The editorial categories are research topics that have guided researchers during the recovery phase and continue to be the impetus behind the Documents Project’s digital archive and the Critical Documents book series. Developed by the project’s Editorial Board, each of the teams analyzed this framework and adapted it to their local contexts in developing their research objectives and work plans during the Recovery Phase. Learn more on the Editorial Framework page.
In this text, Peruvian writer and critic Julio Ortega argues that the work of Miguel von Dangel cannot be read on the basis of academic ideas limited by causal historicism and the Eurocentric canon´s logic. In his view, von Dangel’s work forms part of a category he calls “process objects,” that is, centers with an open, fluid, and hybrid passage. Because transgressive, organic, and decidedly anti-canonical, his works must be interpreted in the scenarios in which they ensue, scenarios that Ortega describes in terms of a “dysfunctionality of the art object” that is only visible outside the “dominant artistic economy.” His works constitute “an urgent reply” to their time.
This essay by Peruvian writer and critic Julio Ortega (b. 1942) is the prologue to the book, El pensamiento de la Imagen y otros ensayos, a compilation of articles, essays, and oral presentations on German-born Venezuelan artist Miguel von Dangel (b. 1946). The text implicitly addresses the difficulties in criticism as to determining the parameters necessary to understanding and assessing von Dangel’s extensive body of visual and literary work. Ortega sees von Dangel’s work as “process objects” resulting from a tireless countercurrent flow and a distinctive cultural discourse. Ortega explains that the reason that von Dangel’s work has clashed with criticism is that it cannot be approached from a Eurocentric perspective or even in terms of causal historiography. Therefore, this text provides an accurate yet tacit explanation of why von Dangel is largely absent from writings on twentieth-century art from Venezuela. Ortega also explains where the profound originality of this artist —whose career went against the grain of his contemporaries— underlies.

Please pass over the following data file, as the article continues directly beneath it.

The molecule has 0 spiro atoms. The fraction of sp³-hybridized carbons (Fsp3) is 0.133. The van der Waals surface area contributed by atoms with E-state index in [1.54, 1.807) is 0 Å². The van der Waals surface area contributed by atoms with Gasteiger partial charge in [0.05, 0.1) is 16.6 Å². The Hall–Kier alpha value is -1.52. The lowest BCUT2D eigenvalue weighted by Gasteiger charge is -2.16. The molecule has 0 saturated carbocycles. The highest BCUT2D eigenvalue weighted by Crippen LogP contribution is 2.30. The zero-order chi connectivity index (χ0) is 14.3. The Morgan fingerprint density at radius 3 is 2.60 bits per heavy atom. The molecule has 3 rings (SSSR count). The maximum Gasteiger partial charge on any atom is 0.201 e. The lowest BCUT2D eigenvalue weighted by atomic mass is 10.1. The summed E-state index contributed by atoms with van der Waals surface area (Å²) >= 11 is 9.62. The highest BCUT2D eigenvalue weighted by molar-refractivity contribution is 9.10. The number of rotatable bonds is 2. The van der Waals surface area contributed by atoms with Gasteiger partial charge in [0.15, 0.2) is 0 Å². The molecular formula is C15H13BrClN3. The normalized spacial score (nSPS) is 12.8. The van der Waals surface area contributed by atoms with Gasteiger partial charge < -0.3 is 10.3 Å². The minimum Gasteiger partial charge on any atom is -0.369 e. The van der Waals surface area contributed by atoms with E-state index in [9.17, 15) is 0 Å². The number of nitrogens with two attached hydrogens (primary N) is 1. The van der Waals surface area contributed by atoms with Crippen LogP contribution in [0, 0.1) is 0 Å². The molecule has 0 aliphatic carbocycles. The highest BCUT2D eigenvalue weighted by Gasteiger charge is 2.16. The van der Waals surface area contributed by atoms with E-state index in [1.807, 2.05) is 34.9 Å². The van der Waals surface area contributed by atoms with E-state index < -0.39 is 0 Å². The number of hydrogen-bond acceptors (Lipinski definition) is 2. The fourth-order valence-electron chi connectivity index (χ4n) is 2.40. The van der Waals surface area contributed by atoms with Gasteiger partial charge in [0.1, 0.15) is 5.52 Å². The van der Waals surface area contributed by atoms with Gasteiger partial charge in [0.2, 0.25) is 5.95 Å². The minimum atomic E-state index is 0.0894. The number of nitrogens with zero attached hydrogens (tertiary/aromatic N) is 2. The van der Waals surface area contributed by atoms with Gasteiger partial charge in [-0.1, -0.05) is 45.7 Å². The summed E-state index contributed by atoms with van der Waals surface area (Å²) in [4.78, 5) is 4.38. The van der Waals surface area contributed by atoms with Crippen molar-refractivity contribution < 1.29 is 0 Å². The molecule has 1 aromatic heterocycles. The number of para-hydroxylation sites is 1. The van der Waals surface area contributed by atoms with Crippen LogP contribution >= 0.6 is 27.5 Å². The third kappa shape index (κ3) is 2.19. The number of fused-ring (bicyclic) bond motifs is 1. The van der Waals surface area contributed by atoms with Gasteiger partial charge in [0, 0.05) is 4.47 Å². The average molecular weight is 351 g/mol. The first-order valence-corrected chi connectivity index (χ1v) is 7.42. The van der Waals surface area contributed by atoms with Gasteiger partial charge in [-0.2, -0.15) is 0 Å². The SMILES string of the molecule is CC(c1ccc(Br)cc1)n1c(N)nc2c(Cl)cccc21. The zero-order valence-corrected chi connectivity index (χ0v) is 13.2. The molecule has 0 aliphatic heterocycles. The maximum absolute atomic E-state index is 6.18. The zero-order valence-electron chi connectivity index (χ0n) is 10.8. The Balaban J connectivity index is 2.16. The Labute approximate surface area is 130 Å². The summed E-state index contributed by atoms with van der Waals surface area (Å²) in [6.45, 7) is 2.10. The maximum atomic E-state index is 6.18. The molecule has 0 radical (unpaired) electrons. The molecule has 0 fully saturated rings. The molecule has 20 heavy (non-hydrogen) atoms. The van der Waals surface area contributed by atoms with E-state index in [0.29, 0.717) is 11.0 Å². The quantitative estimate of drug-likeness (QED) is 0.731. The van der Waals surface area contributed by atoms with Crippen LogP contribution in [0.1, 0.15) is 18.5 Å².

For other critical texts on Miguel von Dangel’s work, see Yasmin Monsalve, “Mi obra ha tenido que luchar contra muchos prejuicios: Un premio nacional visto con la luz de Petare” (ICAA digital archive doc. no. 1102125); the texts by Elsa Flores, “Miguel Von Dangel: La respuesta latinoamericana (I)” (doc. no. 1155150), “Miguel Von Dangel: La respuesta latinoamericana (III)” (doc. no. 1154906), and “Miguel Von Dangel” (doc. no. 1056044); an essay by Roberto Montero Castro, “Transfiguraciones de Miguel Von Dangel” (doc. no.1153996), published in 1986; essays by María Luz Cárdenas, “La Batalla de San Romano de Von Dangel (I) (doc. no. 1154028) and “La Batalla de San Romano de Von Dangel (II)” (doc. no. 1154092); Ruth Auerbach, “Hoy, el paisaje es aquí y ahora”(doc. no. 855314), published in 1996; and an article by Víctor Guédez, “Lo barroco y lo simbólico en la obra de Miguel Von Dangel” (doc. no. 1154124). See the following interviews as well: Axel Stein, “Interview with Miguel Von Dangel” (doc. no. 1102348), published in 1998; María Cecília Valera, “Entrevista con Miguel Von Dangel” (doc. no. 1154060); and María Josefa Pérez, “Miguel Von Dangel: No creo el cuento de que Reverón era loco” (doc. no. 1154012).